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I am a former middle and high school science teacher pursuing a doctorate in Science Ed. at George Mason University, with a concentration in cognitive science and the evolution of cognition and learning. Postings on this blog represent my own views, not those of my employer or school. All writing displayed on this page is original work unless otherwise noted, and thus copyrighted.

08 December 2009

I was starting to feel a bit stupid...

Donald Hoffman provies what he regards as a strong criticism to Dehaene on the Edge.org site here. The initial attempts at refutation revolve around the idea of quantum computation, wherein Hoffman states that quantum computation (citing a study in Nature in 2007) is responsible for photosynthesis in plants and green sulfur bacteria, and therefore could be coopted by natural selection for other purposes, such as consciousness. Well, that's a nice thought, but doesn't that bold an assertion require some sort of proof? Perhaps beyond the contributions of evolutionary game theory to thought experiments, which is what is proposed by Hoffman? If Hoffman wants to claim that the brain is a quantum computer, regardless of objections made by Dehaene about quantum computers not functioning at the temperatures needed for organisms to maintain chemical reactions (i.e. life), then Hoffman, or someone who does more than theoretical masturbation, might want to examine the human (or some other supposedly conscious creature's) brain for the wave functions and transmissions thereof that are the hallmark of quantum computing. That is, after all, what those researchers who published to Nature did.
No, the portion that made me feel stupid for a moment was Hoffman's referral back to his 2006 paper on "The Scrambling Theorem" (Science Direct Link). This beast reads like a post-modern masterpiece, and with good reason despite the claims of empiricism: He has nothing on which to actually base his argument. I don't mean he doesn't have much evidence, I mean that he literally hasn't a shred. Hoffman merely states the following: to disprove reductive functionalism in consciousness (the idea that one can reduce a cognitive process to the mathematical function, however complex, that explains it. In effect, that cognitive processes are mathematical functions carried out by neurons), one simply needs to be able to imagine that consciousness can work in another manner, thus making it logically possible (anyone see the flaw in that one?). He then goes on to say how, if he can logically and mathematically demonstrate that people can have different colour experiences from the same stimuli, yet perform the same on colour tasks, then he has effectively disproved reductive functionalism. Beautiful... and here's where I thought I was lost. Hoffman then jumps directly into a model that supposedly backs his claim, but fails to demonstrate how any of the pieces of his model are tied to reality, and that's purely because, as he admits later, they aren't empirically tied to anything at all. Translation from academia to English: Hoffman made this up, out of his own imagination, which brings us right back to the argument he claims he wasn't using. Sorry Donald, but just because I can dream up another way that might coffee might brew or my herb garden might grow doesn't mean that the manner in which we understand those processes is incorrect because of it. I can fully imagine Hoffman's paper being written by a 16 year old with a thesaurus and a horrendous grasp of elementary logic, but that doesn't make it so, althought it does, to some degree, resemble the product.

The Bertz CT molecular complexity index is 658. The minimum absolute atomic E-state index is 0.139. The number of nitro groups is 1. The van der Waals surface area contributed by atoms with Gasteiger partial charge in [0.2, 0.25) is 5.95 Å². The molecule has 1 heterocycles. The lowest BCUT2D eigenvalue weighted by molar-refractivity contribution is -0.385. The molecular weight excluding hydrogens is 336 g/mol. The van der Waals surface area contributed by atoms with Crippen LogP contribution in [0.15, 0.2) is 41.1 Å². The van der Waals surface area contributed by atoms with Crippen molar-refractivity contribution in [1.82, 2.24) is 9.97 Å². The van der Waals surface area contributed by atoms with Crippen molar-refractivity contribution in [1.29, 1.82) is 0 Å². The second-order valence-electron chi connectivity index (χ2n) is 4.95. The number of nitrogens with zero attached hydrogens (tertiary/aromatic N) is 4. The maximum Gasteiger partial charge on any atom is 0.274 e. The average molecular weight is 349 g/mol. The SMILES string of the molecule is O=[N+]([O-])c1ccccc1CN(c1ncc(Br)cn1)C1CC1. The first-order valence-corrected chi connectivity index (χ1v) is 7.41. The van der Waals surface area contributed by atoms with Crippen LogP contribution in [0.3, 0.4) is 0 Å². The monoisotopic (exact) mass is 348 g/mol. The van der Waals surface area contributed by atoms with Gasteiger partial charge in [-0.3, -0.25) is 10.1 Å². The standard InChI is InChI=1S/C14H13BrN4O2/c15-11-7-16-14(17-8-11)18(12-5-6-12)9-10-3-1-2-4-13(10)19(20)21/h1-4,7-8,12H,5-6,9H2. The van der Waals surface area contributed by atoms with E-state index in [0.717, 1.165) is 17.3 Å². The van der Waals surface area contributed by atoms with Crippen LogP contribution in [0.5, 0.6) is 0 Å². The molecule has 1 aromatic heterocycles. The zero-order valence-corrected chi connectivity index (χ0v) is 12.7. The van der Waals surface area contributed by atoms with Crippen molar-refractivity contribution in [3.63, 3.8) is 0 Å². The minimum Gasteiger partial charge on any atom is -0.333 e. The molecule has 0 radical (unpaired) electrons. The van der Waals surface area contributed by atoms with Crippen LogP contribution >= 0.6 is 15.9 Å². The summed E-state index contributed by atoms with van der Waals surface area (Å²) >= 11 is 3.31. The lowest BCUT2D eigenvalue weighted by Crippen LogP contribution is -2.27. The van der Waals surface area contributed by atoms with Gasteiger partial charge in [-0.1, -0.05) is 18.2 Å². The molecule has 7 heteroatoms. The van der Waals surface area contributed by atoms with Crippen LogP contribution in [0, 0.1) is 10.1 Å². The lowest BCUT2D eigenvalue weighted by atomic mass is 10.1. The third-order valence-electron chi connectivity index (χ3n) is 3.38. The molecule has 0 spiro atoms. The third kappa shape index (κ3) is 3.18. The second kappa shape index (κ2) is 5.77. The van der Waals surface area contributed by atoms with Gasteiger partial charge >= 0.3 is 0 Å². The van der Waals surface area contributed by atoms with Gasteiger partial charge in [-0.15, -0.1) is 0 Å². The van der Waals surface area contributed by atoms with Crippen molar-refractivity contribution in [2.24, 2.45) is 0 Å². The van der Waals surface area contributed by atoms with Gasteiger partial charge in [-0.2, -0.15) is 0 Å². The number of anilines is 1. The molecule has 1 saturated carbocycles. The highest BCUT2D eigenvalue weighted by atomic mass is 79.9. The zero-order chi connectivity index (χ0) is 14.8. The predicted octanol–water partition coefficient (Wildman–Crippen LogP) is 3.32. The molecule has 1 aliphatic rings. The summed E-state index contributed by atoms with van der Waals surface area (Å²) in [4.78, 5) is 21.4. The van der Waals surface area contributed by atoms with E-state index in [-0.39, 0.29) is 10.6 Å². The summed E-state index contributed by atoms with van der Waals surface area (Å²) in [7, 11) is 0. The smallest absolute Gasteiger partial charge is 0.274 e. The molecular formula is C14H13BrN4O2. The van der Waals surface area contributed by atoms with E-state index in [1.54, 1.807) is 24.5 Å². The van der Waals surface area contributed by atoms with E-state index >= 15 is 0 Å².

The invocation of probability at the end doesn't make this any better; If we want to show that Jack sees orange when Jill sees blue, we need to measure the signals coming from both of their optic nerves upon viewing identical wavelengths of light, and then test how each individual responds to the stimuli. ("what colour do you see?" "orange"). Hoffman's general point is that we can't tell, even from that sort of experiment, that Jack and Jill are in fact experiencing the same stimuli, and I suppose that's correct. It is, however, certainly not correct that it then precludes the conscious experience of either of them from being the same as the function used to represent that experience, it simply means that we've somehow substituted, via the internal system of the mind, a different value in the function for each of them. Hoffman, then, has demonstrated that we can't use the same function for each person, and that's about as useful as Hume demonstrating that we, logically, can't know anything. It isn't, at all.

* Whenever someone chooses to use an analogy on the internet, it is, shortly afterward, demonstrated just how poorly constructed that analogy actually is. If that doesn't occur in this case, I'll put it down to a lack of readership.*


  1. I would reply, regarding Hume, that he's arguing more selectively: we can't inductively know anything at all, because it's not possible to support induction logically without resorting to induction: "Why do you think the sun will rise tomorrow?" "Because it's always happened that way." "So why do you think predicting the future based upon the past is useful?" "Because in the past, that has been a successful way of predicting the future."

    And yet, of course, the empiricists acted upon conviction as did anyone else: their objection, rally, was that at some point, we have to base epistemic probability on something other than logic.

  2. Thanks for clearing that up... since my examination of Hume has either been secondhand or cursory, I was wondering if I'd missed something... he seemed more reasonable than that from what I could find.